A Volkswagen finance unit was ordered to pay $48.75 million as part of a final judgment obtained by the Securities and Exchange Commission (SEC) to resolve historical violations related to the automaker’s emissions scandal.

Volkswagen Group of America Finance (VWGOAF) must pay $34.35 million in disgorgement and $14.4 million in prejudgment interest, the SEC announced in a litigation release published Friday.

In 2015, VW confessed to cheating U.S. emissions requirements by installing defeat devices in its vehicles. In March 2019, the SEC charged VWGOAF with making false and misleading statements related to its 2014-15 offerings of corporate bonds, including to investors and underwriters about vehicle quality, environmental compliance, and financial standing.

The details: VWGOAF issued more than $8 billion in bonds in U.S. markets when senior VW executives knew more than half a million vehicles in the United States exceeded legal vehicle emissions limits, the SEC alleged.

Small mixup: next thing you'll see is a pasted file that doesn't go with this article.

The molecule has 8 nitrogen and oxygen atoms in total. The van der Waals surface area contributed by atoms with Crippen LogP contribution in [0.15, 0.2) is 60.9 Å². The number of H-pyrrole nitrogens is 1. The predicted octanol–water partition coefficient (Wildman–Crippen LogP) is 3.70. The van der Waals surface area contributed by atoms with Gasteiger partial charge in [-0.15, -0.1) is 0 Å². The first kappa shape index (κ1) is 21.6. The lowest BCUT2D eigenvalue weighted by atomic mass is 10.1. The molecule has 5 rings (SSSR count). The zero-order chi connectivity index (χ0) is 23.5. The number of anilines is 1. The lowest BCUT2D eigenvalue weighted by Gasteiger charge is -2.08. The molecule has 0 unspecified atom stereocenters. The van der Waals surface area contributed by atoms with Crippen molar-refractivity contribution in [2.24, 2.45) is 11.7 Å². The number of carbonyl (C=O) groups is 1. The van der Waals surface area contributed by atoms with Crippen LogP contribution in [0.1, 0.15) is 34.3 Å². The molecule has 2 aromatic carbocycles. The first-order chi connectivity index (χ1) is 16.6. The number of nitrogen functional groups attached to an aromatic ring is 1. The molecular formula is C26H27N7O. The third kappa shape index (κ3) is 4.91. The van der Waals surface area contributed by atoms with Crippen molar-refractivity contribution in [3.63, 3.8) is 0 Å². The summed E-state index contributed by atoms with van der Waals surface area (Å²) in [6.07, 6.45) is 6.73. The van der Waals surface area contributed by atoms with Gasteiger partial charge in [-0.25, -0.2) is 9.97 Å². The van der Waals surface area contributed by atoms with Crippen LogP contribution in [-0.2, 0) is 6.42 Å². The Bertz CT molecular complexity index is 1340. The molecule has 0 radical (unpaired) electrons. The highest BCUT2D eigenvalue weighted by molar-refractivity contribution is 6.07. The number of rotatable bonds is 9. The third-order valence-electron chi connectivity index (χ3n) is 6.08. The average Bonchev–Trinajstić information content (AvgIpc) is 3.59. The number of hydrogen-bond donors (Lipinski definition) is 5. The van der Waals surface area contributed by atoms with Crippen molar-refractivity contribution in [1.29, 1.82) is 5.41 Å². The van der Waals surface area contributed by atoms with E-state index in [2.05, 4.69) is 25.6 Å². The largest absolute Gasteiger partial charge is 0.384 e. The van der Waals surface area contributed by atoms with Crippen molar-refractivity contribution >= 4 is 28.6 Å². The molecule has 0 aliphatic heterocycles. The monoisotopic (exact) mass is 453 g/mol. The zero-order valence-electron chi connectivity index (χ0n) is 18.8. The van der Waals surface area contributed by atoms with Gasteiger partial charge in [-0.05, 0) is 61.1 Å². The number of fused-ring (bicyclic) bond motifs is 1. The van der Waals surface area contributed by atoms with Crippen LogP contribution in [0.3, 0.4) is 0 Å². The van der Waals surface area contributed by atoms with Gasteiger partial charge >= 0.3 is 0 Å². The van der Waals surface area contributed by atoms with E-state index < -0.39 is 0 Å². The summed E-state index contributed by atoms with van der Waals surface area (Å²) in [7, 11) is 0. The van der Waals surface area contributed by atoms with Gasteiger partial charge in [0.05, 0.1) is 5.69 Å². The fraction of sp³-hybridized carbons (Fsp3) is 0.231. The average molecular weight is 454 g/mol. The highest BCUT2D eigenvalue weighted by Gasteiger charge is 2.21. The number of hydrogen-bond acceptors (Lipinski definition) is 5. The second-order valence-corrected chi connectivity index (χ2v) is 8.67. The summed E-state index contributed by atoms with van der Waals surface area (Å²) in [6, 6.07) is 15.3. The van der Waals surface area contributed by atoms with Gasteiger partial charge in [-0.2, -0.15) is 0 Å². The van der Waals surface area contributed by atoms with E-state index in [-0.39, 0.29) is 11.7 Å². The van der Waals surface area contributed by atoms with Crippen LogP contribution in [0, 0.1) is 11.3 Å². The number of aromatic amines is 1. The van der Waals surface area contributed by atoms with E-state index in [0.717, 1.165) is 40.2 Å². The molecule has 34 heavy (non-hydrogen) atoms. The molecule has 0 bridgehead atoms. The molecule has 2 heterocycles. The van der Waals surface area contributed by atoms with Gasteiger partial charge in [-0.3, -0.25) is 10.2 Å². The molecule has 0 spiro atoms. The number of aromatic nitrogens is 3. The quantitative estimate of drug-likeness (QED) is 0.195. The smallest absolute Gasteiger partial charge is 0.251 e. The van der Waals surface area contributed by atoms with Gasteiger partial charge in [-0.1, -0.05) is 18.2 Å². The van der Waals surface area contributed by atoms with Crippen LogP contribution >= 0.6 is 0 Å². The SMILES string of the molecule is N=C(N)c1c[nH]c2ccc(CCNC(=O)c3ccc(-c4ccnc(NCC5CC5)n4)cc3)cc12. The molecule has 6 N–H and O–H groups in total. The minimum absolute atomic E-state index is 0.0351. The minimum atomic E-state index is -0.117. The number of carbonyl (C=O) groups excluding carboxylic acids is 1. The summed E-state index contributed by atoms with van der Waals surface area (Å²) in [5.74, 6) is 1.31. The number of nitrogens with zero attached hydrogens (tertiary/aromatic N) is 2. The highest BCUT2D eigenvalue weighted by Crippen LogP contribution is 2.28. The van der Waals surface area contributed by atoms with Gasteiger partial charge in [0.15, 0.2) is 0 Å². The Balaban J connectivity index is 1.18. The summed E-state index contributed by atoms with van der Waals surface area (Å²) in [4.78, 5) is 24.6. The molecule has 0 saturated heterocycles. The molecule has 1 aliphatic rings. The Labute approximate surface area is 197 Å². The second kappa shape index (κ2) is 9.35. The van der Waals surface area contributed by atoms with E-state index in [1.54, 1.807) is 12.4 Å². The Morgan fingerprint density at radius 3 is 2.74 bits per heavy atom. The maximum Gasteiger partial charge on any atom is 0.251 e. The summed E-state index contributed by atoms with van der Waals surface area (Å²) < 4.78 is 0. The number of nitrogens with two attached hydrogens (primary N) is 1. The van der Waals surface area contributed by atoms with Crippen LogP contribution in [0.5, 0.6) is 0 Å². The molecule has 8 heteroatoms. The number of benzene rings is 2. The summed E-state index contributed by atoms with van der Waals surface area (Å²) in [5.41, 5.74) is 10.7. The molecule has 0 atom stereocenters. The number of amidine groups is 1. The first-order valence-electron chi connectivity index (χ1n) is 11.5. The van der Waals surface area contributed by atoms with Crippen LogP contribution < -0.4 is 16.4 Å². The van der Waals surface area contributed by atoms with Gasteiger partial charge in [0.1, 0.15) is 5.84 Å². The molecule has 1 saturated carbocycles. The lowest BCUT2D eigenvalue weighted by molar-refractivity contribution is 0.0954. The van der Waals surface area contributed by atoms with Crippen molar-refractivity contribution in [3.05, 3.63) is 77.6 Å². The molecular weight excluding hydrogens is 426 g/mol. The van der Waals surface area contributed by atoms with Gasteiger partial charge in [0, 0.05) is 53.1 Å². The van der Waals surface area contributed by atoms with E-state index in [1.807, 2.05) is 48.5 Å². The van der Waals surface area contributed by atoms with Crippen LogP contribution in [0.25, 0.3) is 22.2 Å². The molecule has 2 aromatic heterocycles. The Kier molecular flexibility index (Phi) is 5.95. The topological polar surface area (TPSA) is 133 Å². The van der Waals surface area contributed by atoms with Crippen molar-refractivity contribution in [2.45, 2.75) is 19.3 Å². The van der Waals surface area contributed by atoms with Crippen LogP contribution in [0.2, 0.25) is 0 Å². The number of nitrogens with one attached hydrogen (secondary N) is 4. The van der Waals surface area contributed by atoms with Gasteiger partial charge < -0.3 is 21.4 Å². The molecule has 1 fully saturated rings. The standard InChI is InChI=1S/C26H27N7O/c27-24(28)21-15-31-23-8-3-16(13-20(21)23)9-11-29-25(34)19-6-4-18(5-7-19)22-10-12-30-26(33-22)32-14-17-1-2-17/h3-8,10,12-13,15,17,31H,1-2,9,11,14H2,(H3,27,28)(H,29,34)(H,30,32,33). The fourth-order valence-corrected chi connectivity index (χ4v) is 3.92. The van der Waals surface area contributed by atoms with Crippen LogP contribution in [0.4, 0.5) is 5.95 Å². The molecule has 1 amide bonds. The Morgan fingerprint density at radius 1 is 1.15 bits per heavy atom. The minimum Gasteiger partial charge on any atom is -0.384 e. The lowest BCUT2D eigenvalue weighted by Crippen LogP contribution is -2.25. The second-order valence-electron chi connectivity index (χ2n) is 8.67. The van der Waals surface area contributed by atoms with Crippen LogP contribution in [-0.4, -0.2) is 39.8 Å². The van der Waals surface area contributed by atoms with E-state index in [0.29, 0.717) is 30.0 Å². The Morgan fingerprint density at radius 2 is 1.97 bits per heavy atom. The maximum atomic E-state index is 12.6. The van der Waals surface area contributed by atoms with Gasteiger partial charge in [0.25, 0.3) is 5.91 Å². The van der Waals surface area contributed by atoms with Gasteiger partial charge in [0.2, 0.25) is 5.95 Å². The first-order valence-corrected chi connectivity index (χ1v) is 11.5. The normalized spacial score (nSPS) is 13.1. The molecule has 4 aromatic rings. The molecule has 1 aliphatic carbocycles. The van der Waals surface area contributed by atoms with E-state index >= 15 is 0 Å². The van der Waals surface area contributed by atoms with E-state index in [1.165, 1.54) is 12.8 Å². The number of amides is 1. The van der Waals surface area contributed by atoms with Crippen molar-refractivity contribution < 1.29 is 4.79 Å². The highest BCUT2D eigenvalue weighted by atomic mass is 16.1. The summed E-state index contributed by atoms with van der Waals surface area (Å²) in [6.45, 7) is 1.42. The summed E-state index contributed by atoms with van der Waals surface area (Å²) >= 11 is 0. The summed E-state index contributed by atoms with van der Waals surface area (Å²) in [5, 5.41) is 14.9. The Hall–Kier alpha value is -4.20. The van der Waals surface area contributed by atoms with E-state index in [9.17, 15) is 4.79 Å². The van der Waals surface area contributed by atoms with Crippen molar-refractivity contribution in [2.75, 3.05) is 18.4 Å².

These practices led VW to massive financial and reputational harm and an eventual three-year corporate monitorship that shook up its organizational structure. The company updated its internal policies, including training and code of conduct, during the course of its monitorship.

The SEC said the judgment against VWGOAF concludes its case against VW. The agency dismissed its outstanding claims against parent company Volkswagen AG and former VW Chief Executive Martin Winterkorn.

Company response: “Volkswagen Group of America Finance is pleased to have reached an agreement with the SEC, which fully resolves the last significant legal action related to the diesel matter in the United States,” a VW spokesperson said in an emailed statement. ”Volkswagen values a constructive relationship with regulators in all of our markets as we work to build the future of sustainable mobility.”

The company agreed to the judgment without admitting or denying the SEC’s allegations.